Description : Haruo Shirane's critically acclaimed Traditional Japanese Literature: An Anthology, Beginnings to 1600, contains key examples of both high and low styles of poetry, drama, prose fiction, and essays. For this abridged edition, Shirane retains substantial excerpts from such masterworks as The Tale of Genji, The Tales of the Heike, The Pillow Book, the Man'yoshu, and the Kokinshu. He preserves his comprehensive survey of secular and religious anecdotes ( setsuwa) as well as classical poems with extensive commentary. He features no drama; selections from influential war epics; and notable essays on poetry, fiction, history, and religion. Texts are interwoven to bring into focus common themes, styles, and allusions while inviting comparison and debate. The result is a rich encounter with ancient and medieval Japanese culture and history. Each text and genre is enhanced by extensive introductions that provide sociopolitical and cultural context. The anthology is organized by period, genre, and topic -- an instructor-friendly structure -- and a comprehensive bibliography guides readers toward further study. Praise for Traditional Japanese Literature: An Anthology, Beginnings to 1600 "Haruo Shirane has done a splendid job at this herculean task." -- Joshua Mostow, University of British Columbia "A comprehensive and innovative anthology.... All of the introductions are excellent." -- Journal of Asian Studies "One of those impressive, erudite, must-have titles for anyone interested in Asian literature." -- Bloomsbury Review "An anthology that comprises superb translations of an exceptionally wide range of texts.... Highly recommended." -- Choice "A wealth of material." -- Monumenta Nipponica
Description : This abridged edition of Haruo Shirane's popular anthology, Early Modern Japanese Literature, retains the essential texts that have made the original volume such a valuable resource. The book introduces English-speaking readers to prose fiction genres, including dangibon, kibyoshi (satiric picture books), sharebon (books of wit and fashion), yomihon, kokkeibon (books of humor), gokan (bound books), and ninjobon (books of romance and sentiment). It also features poetic genres such as waka, haiku, senryu, and kyoka, and plays ranging from Chikamatsu's puppet plays to nineteenth-century kabuki. Readers will continue to benefit from the anthology's selection of significant essays, treatises, literary criticism, folk stories, and other noncanonical works, as well as the numerous prints that accompanied these works. They will also find Shirane's introductions and critical commentary, which guide the reader through the allusive and often elliptical nature of these incredible selections.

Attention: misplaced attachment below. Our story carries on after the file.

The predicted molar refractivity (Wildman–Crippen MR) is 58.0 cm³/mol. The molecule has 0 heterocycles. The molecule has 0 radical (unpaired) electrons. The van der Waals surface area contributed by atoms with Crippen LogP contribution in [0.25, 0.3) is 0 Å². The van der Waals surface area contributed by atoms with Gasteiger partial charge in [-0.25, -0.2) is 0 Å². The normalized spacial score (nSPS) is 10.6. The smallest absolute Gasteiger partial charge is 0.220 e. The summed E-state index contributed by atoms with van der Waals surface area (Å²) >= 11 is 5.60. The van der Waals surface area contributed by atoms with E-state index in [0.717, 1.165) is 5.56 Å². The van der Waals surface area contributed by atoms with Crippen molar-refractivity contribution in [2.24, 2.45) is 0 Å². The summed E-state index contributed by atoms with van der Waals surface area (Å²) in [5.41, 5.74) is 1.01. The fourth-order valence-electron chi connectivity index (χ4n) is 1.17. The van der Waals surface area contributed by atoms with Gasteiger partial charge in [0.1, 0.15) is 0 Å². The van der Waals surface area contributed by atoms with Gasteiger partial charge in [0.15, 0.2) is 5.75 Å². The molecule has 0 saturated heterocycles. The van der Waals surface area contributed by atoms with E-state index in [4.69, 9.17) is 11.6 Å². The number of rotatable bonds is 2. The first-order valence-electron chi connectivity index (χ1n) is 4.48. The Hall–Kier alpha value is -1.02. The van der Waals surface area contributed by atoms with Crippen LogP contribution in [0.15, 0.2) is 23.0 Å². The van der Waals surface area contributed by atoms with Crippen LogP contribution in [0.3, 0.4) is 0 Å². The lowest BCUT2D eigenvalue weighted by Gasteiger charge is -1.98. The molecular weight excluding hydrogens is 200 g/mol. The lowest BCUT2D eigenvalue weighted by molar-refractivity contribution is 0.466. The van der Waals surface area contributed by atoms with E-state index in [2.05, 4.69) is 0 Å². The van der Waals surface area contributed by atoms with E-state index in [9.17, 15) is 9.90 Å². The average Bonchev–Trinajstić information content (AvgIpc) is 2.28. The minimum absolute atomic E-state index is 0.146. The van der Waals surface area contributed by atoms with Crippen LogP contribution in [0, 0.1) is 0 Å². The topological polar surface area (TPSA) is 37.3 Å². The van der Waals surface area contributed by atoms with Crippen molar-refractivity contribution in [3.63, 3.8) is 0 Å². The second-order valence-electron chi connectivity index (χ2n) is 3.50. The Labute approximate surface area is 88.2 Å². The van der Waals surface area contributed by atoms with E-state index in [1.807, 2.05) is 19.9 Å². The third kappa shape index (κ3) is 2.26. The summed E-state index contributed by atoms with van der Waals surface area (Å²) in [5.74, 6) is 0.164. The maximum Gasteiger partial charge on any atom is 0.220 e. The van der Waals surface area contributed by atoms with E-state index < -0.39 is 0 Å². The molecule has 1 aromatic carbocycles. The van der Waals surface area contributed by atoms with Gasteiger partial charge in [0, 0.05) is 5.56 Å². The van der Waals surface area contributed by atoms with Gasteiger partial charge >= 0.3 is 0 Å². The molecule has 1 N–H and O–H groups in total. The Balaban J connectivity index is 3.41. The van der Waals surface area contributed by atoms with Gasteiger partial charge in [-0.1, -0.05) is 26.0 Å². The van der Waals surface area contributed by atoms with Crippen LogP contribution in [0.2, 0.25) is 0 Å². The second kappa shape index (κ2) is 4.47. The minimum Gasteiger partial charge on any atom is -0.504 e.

Description : This anthology collects works of fiction, poetry & drama from a pivotal time in Japanese history & includes translations of texts by Nagai Kafū, Shimazaki Tōson, Natsume Sōseki & Kawabata Yasunari.
Description : Representing the Other in Modern Japanese Literature looks at the ways in which authors writing in Japanese in the twentieth century constructed a division between the ‘Self’ and the ‘Other’ in their work. Drawing on methodology from Foucault and Lacan, the clearly presented essays seek to show how Japanese writers have responded to the central question of what it means to be ‘Japanese’ and of how best to define their identity. Taking geographical, racial and ethnic identity as a starting point to explore Japan's vision of 'non-Japan', representations of the Other are examined in terms of the experiences of Japanese authors abroad and in the imaginary lands envisioned by authors in Japan. Using a diverse cross-section of writers and texts as case studies, this edited volume brings together contributions from a number of leading international experts in the field and is written at an accessible level, making it essential reading for those working in Japanese studies, colonialism, identity studies and nationalism.